Monday, September 28, 2015

DNA Study Busts Myth that One Million Appalachians are of Turkish Descent

DNA Study Busts Myth that One Million
Appalachians are of Turkish Descent

By Harut Sassounian
Publisher, The California Courier

For decades, Turkish pseudo-historians and propagandists have made bizarre claims about Turks being the ancestors of various ethnic groups around the world, including Native Americans, African-Americans, and the strangest of all -- Melungeons -- a little-known group of dark-skinned residents of Appalachia.

To counter Armenian political activities in Washington, the Turkish government regularly reaches out to anyone who could be co-opted with all-expense paid trips, special gifts, and other financial inducements, including funding studies and conferences on the alleged Turkish origin of Melungeons. Even though these one million Appalachians do not carry much political clout in Congress, Ankara is interested in claiming them to be of Turkish descent, hoping to strengthen its political and economic clout in the United States.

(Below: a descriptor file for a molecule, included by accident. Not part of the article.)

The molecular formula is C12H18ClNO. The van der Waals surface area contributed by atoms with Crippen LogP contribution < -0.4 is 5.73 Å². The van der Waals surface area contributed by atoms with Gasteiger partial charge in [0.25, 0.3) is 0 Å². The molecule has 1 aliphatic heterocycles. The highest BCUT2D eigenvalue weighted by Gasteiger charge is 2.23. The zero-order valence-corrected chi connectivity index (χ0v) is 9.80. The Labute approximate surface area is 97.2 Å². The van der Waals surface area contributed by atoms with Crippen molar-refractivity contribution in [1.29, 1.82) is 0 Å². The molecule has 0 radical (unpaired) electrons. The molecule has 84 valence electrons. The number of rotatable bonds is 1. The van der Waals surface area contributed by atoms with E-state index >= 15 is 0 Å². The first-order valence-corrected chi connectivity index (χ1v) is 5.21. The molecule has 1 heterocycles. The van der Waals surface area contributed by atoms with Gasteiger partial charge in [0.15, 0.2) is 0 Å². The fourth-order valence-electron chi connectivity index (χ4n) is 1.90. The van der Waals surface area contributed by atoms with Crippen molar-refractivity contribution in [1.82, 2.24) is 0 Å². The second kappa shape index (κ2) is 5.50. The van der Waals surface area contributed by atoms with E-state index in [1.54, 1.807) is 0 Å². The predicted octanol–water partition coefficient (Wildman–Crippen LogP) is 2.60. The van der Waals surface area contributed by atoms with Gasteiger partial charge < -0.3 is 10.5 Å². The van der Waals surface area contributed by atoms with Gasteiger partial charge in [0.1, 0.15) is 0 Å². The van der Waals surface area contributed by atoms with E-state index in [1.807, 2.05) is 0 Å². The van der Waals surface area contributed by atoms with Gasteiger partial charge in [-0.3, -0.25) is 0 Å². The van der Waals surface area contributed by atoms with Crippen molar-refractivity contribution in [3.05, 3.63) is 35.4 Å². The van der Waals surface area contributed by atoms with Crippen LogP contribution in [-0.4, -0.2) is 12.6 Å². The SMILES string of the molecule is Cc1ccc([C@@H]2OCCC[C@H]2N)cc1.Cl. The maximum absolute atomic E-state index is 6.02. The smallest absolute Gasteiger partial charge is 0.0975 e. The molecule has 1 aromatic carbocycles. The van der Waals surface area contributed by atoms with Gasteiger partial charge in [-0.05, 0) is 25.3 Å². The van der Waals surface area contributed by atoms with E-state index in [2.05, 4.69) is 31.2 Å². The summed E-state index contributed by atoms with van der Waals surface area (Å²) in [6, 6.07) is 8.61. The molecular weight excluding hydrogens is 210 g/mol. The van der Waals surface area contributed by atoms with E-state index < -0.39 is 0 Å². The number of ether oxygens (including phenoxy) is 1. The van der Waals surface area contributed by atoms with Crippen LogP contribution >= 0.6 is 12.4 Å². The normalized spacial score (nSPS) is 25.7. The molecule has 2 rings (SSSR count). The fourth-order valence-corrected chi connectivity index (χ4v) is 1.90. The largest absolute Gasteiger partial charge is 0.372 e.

The Turkish initiative faced one ‘minor’ problem: there was no evidence that Melungeons were descendants of Turks. This issue was easily resolved when the Turkish government provided a “research grant” to a Melungeon named N. Brent Kennedy. In April 1995, he flew to Istanbul and wrote a book alleging that hundreds of captured Ottoman sailors were dumped on the shores of North Carolina by Sir Francis Drake in the 16th century!

Kennedy compiled a long list of “amazing” similarities between Turks and Melungeons, such as eating beef and mashed potatoes, the habit of hugging each other, Appalachian quilts having Ottoman designs, Anatolian folk dancers performing square dance, and Turkish music sounding like bluegrass! He discovered that the Turkish word “neyaygara” sounds like Niagara, “dilhah yer” is pronounced Delaware, “tenasuh” means Tennessee, “kan tok” is Kentucky, and “allah bamya” is Alabama!

Click this link to read more:  Brent Kennedy's Turkish Myth Busted

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